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NNB2B | April 2018 | 7


Since We Last Met March 21 The Wisconsin Senate held off on approving a bill that would have provided more than $100 million in job retention tax incentives to Kimberly-Clark Corp. because the company has not yet accepted the offer from the state. It also had not outright declined the state’s offer, which provides an estimated $100 million to $115 million in payroll tax credits if the consumer tissue and personal hygiene manufacturer does not lay off the 610 jobs and close two plants in Neenah and Fox Crossing, as it previously announced in late January. Senate Republicans - who adjourned the 2018 legislative session to allow lawmakers to campaign for November elections - indicated the bill would be considered in a special extraordinary session at a later date if Kimberly-Clark officials agree to accept the terms of the state’s offer and not close any of its Fox Valley plants. March 21 Gov. Scott Walker made recommendations to the federal government for 120 separate Economic Opportunity Zones

2018 Corporate Wellness Awards Coming in June 2018

Nomination deadline is May 7. Apply online at newnorthb2b.com.

across the state, including three in Green Bay, two in Oshkosh, and one each in Appleton, Ashwaubenon, Berlin, Fond du Lac, Menasha and Neenah. The Economic Opportunity Zone program was created through the federal Tax Cuts and Jobs Act of 2017 and provide incentives for tax-free, private investment within a defined geographic area for a 10-year period. March 22 The University of Wisconsin Green Bay announced plans for at doctoral degree program in First Nations education beginning this fall, marking the first doctoral program offered by the university. The four-year, 54-credit degree program will focus on indigenous knowledge systems and will provide classes on weekends with some online delivery to accommodate working professionals. The doctoral program will enroll 15 students as a cohort every two years. March 22 Wisconsin Department of Transportation officials announced a $2.2 million project to repaint the steel structure supporting the WIS 441 bridge crossing the Fox River on the east side of the Fox Cities. The project began in early April and is expected to finish by June 2019. The project is not expected to significantly impact vehicles traveling on the freeway. n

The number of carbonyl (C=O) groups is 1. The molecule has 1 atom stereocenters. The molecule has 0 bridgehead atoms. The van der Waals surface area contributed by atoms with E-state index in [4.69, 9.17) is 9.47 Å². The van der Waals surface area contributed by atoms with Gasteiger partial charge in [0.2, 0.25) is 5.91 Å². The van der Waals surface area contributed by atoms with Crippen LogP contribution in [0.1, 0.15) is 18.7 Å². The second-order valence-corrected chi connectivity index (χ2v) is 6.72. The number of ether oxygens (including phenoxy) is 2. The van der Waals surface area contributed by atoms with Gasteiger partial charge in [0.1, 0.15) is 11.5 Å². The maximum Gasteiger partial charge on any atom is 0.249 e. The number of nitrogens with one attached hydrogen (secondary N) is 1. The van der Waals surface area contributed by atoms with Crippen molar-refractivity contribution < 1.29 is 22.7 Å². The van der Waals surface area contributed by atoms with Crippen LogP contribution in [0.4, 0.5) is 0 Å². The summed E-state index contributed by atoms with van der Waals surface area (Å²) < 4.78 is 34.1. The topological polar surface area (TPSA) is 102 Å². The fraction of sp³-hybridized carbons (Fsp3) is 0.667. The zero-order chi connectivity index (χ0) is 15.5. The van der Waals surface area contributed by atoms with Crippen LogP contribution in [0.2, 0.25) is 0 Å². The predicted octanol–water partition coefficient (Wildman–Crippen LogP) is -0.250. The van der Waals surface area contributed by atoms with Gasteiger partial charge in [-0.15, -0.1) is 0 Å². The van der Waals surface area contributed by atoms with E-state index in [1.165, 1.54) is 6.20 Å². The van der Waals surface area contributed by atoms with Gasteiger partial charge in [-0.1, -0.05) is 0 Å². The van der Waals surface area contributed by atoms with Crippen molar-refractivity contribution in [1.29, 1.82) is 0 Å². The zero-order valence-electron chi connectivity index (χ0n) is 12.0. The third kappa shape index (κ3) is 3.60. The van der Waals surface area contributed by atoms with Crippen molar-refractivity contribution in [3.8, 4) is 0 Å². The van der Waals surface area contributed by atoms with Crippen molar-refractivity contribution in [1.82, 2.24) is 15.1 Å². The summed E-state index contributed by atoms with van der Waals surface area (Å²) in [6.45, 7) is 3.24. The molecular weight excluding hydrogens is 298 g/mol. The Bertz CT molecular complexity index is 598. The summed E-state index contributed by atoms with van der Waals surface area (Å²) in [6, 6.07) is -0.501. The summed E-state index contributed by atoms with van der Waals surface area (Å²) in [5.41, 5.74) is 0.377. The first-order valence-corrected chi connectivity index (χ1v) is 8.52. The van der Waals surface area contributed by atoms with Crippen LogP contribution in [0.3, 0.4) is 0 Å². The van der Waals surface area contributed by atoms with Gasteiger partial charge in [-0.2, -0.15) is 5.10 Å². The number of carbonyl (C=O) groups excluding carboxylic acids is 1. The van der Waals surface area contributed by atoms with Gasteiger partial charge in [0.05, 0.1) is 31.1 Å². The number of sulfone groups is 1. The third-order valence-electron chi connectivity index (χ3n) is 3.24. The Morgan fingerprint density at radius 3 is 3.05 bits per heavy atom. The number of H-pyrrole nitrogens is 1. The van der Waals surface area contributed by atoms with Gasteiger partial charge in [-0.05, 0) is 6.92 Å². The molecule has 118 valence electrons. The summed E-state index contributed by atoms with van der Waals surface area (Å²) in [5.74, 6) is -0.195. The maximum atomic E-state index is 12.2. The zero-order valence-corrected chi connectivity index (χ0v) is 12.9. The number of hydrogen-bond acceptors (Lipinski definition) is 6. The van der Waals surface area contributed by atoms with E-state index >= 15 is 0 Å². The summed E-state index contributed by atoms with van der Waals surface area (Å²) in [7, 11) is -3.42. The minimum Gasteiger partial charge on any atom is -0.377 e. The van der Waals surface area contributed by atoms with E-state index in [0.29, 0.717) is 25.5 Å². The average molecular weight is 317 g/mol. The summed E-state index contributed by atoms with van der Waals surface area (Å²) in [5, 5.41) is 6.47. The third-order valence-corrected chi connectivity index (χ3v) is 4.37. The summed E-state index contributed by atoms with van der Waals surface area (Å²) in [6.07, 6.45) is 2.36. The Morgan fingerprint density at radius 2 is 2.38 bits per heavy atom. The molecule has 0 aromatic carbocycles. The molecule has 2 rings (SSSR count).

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Oshkosh • Green Bay • Appleton • Manitowoc

8 | April 2018 | NNB2B

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Build Up Oshkosh 1

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Oshkosh

Indicates a new listing

1 - 1041 Emmers Lane, Oshkosh Choice Bank, a two-story, 30,000-sq. ft. financial institution building. Project completion expected in June. 2 - 1025-1033 N. Washburn Ave., Oshkosh ATI Physical Therapy, a two-tenant commercial retail building. 3 - 100 Osceola St., Oshkosh University of Wisconsin Oshkosh RecPlex, a 181,000-sq. ft. intramural sports complex. Project completion expected in April. Projects completed since our March issue: • Mercury Marine, 545 W. Pioneer Road, Fond du Lac.

Coming to B2B in May 2018 Advanced Agriculture

Efficiencies Driving Wisconsin’s Traditional Industry

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NNB2B | April 2018 | 9


Build Up Fox Cities

Build Up

Fox Cities

Indicates a new listing